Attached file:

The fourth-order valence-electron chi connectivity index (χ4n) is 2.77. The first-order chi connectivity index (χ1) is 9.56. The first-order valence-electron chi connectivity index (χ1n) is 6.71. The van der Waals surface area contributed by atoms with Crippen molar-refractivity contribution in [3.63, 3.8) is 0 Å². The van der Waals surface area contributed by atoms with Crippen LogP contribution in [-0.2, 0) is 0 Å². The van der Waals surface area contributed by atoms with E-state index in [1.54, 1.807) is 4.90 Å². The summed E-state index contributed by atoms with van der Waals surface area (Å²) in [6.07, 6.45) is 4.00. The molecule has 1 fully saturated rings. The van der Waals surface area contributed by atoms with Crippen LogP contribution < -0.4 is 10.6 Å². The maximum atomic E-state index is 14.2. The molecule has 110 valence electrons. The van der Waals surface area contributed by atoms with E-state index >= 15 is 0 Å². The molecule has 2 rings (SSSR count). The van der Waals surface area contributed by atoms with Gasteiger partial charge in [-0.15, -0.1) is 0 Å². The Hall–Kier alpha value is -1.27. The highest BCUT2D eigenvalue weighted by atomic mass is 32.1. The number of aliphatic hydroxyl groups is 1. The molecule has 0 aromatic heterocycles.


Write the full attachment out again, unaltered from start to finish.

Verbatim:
The fourth-order valence-electron chi connectivity index (χ4n) is 2.77. The first-order chi connectivity index (χ1) is 9.56. The first-order valence-electron chi connectivity index (χ1n) is 6.71. The van der Waals surface area contributed by atoms with Crippen molar-refractivity contribution in [3.63, 3.8) is 0 Å². The van der Waals surface area contributed by atoms with Crippen LogP contribution in [-0.2, 0) is 0 Å². The van der Waals surface area contributed by atoms with E-state index in [1.54, 1.807) is 4.90 Å². The summed E-state index contributed by atoms with van der Waals surface area (Å²) in [6.07, 6.45) is 4.00. The molecule has 1 fully saturated rings. The van der Waals surface area contributed by atoms with Crippen LogP contribution < -0.4 is 10.6 Å². The maximum atomic E-state index is 14.2. The molecule has 110 valence electrons. The van der Waals surface area contributed by atoms with E-state index >= 15 is 0 Å². The molecule has 2 rings (SSSR count). The van der Waals surface area contributed by atoms with Gasteiger partial charge in [-0.15, -0.1) is 0 Å². The Hall–Kier alpha value is -1.27. The highest BCUT2D eigenvalue weighted by atomic mass is 32.1. The number of aliphatic hydroxyl groups is 1. The molecule has 0 aromatic heterocycles.